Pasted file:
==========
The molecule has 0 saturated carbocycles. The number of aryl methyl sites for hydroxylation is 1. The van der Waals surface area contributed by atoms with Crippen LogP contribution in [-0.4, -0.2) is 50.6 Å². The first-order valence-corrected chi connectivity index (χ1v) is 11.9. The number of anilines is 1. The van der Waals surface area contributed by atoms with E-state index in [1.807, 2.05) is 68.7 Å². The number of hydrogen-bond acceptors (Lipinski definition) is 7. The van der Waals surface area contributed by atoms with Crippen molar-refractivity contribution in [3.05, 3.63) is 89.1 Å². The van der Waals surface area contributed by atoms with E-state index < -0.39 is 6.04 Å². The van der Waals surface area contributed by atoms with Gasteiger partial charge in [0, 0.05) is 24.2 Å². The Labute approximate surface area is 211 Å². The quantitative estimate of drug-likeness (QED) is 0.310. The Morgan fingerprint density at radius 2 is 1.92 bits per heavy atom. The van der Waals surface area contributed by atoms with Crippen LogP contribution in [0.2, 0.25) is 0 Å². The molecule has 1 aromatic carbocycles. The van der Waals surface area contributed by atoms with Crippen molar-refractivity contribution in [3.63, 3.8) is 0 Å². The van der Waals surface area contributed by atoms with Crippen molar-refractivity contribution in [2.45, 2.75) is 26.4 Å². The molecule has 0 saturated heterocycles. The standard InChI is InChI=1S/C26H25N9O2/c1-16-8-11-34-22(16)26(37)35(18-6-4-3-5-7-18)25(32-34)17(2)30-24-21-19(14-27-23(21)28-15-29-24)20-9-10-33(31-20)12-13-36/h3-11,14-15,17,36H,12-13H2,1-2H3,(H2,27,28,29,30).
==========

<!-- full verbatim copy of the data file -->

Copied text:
The molecule has 0 saturated carbocycles. The number of aryl methyl sites for hydroxylation is 1. The van der Waals surface area contributed by atoms with Crippen LogP contribution in [-0.4, -0.2) is 50.6 Å². The first-order valence-corrected chi connectivity index (χ1v) is 11.9. The number of anilines is 1. The van der Waals surface area contributed by atoms with E-state index in [1.807, 2.05) is 68.7 Å². The number of hydrogen-bond acceptors (Lipinski definition) is 7. The van der Waals surface area contributed by atoms with Crippen molar-refractivity contribution in [3.05, 3.63) is 89.1 Å². The van der Waals surface area contributed by atoms with E-state index < -0.39 is 6.04 Å². The van der Waals surface area contributed by atoms with Gasteiger partial charge in [0, 0.05) is 24.2 Å². The Labute approximate surface area is 211 Å². The quantitative estimate of drug-likeness (QED) is 0.310. The Morgan fingerprint density at radius 2 is 1.92 bits per heavy atom. The van der Waals surface area contributed by atoms with Crippen LogP contribution in [0.2, 0.25) is 0 Å². The molecule has 1 aromatic carbocycles. The van der Waals surface area contributed by atoms with Crippen molar-refractivity contribution in [3.63, 3.8) is 0 Å². The van der Waals surface area contributed by atoms with Crippen molar-refractivity contribution in [2.45, 2.75) is 26.4 Å². The molecule has 0 saturated heterocycles. The standard InChI is InChI=1S/C26H25N9O2/c1-16-8-11-34-22(16)26(37)35(18-6-4-3-5-7-18)25(32-34)17(2)30-24-21-19(14-27-23(21)28-15-29-24)20-9-10-33(31-20)12-13-36/h3-11,14-15,17,36H,12-13H2,1-2H3,(H2,27,28,29,30).